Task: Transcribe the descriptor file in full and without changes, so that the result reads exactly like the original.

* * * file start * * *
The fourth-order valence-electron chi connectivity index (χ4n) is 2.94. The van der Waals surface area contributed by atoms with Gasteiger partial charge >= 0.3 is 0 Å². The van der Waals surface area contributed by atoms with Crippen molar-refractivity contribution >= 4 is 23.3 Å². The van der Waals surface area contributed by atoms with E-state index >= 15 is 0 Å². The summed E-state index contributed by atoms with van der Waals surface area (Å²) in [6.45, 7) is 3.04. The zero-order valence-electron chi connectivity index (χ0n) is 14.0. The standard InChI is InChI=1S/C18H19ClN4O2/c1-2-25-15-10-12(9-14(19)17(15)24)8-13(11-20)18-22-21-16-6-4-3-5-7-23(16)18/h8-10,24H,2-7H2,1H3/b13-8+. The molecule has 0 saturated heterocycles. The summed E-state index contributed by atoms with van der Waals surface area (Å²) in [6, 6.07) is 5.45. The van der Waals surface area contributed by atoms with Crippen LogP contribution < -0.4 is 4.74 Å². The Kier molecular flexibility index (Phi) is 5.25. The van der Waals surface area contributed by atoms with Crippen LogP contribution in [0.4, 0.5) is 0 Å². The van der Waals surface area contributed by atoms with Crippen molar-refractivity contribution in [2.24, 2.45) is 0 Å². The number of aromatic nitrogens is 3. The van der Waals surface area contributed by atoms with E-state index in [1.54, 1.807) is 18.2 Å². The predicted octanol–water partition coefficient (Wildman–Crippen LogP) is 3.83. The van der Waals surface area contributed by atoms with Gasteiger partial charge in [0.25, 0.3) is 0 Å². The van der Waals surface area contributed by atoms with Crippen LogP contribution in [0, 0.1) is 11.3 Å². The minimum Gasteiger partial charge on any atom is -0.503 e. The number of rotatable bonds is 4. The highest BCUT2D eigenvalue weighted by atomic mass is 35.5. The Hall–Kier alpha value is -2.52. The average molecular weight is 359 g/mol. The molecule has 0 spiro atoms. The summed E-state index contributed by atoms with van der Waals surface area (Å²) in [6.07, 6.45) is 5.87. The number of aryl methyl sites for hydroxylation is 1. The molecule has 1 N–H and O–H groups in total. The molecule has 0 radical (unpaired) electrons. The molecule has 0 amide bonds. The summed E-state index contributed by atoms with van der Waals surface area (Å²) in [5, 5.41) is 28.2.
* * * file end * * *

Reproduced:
The fourth-order valence-electron chi connectivity index (χ4n) is 2.94. The van der Waals surface area contributed by atoms with Gasteiger partial charge >= 0.3 is 0 Å². The van der Waals surface area contributed by atoms with Crippen molar-refractivity contribution >= 4 is 23.3 Å². The van der Waals surface area contributed by atoms with E-state index >= 15 is 0 Å². The summed E-state index contributed by atoms with van der Waals surface area (Å²) in [6.45, 7) is 3.04. The zero-order valence-electron chi connectivity index (χ0n) is 14.0. The standard InChI is InChI=1S/C18H19ClN4O2/c1-2-25-15-10-12(9-14(19)17(15)24)8-13(11-20)18-22-21-16-6-4-3-5-7-23(16)18/h8-10,24H,2-7H2,1H3/b13-8+. The molecule has 0 saturated heterocycles. The summed E-state index contributed by atoms with van der Waals surface area (Å²) in [6, 6.07) is 5.45. The van der Waals surface area contributed by atoms with Crippen LogP contribution < -0.4 is 4.74 Å². The Kier molecular flexibility index (Phi) is 5.25. The van der Waals surface area contributed by atoms with Crippen LogP contribution in [0.4, 0.5) is 0 Å². The van der Waals surface area contributed by atoms with Crippen molar-refractivity contribution in [2.24, 2.45) is 0 Å². The number of aromatic nitrogens is 3. The van der Waals surface area contributed by atoms with E-state index in [1.54, 1.807) is 18.2 Å². The predicted octanol–water partition coefficient (Wildman–Crippen LogP) is 3.83. The van der Waals surface area contributed by atoms with Gasteiger partial charge in [0.25, 0.3) is 0 Å². The van der Waals surface area contributed by atoms with Crippen LogP contribution in [0, 0.1) is 11.3 Å². The minimum Gasteiger partial charge on any atom is -0.503 e. The number of rotatable bonds is 4. The highest BCUT2D eigenvalue weighted by atomic mass is 35.5. The Hall–Kier alpha value is -2.52. The average molecular weight is 359 g/mol. The molecule has 0 spiro atoms. The summed E-state index contributed by atoms with van der Waals surface area (Å²) in [6.07, 6.45) is 5.87. The number of aryl methyl sites for hydroxylation is 1. The molecule has 1 N–H and O–H groups in total. The molecule has 0 radical (unpaired) electrons. The molecule has 0 amide bonds. The summed E-state index contributed by atoms with van der Waals surface area (Å²) in [5, 5.41) is 28.2.